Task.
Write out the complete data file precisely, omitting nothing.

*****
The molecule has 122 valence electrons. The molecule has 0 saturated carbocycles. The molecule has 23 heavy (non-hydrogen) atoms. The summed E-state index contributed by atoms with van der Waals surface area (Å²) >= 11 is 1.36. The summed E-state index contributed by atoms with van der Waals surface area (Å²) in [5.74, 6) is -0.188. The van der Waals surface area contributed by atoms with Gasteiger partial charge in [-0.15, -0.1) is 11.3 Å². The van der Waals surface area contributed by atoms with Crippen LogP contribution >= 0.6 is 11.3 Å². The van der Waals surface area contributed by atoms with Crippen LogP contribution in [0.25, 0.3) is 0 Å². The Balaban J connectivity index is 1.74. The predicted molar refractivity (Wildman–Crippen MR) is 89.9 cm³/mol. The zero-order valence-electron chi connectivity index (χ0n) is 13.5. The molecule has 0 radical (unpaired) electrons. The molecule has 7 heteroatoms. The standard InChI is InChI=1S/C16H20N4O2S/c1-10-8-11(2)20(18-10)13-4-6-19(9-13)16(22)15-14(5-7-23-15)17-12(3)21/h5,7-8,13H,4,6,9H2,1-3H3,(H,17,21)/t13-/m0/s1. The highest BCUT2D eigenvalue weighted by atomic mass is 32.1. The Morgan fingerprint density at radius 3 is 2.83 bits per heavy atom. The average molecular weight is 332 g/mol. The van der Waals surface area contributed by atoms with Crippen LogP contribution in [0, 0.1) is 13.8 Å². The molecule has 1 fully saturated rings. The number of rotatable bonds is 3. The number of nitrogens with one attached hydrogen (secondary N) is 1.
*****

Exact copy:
The molecule has 122 valence electrons. The molecule has 0 saturated carbocycles. The molecule has 23 heavy (non-hydrogen) atoms. The summed E-state index contributed by atoms with van der Waals surface area (Å²) >= 11 is 1.36. The summed E-state index contributed by atoms with van der Waals surface area (Å²) in [5.74, 6) is -0.188. The van der Waals surface area contributed by atoms with Gasteiger partial charge in [-0.15, -0.1) is 11.3 Å². The van der Waals surface area contributed by atoms with Crippen LogP contribution >= 0.6 is 11.3 Å². The van der Waals surface area contributed by atoms with Crippen LogP contribution in [0.25, 0.3) is 0 Å². The Balaban J connectivity index is 1.74. The predicted molar refractivity (Wildman–Crippen MR) is 89.9 cm³/mol. The zero-order valence-electron chi connectivity index (χ0n) is 13.5. The molecule has 0 radical (unpaired) electrons. The molecule has 7 heteroatoms. The standard InChI is InChI=1S/C16H20N4O2S/c1-10-8-11(2)20(18-10)13-4-6-19(9-13)16(22)15-14(5-7-23-15)17-12(3)21/h5,7-8,13H,4,6,9H2,1-3H3,(H,17,21)/t13-/m0/s1. The highest BCUT2D eigenvalue weighted by atomic mass is 32.1. The Morgan fingerprint density at radius 3 is 2.83 bits per heavy atom. The average molecular weight is 332 g/mol. The van der Waals surface area contributed by atoms with Crippen LogP contribution in [0, 0.1) is 13.8 Å². The molecule has 1 fully saturated rings. The number of rotatable bonds is 3. The number of nitrogens with one attached hydrogen (secondary N) is 1.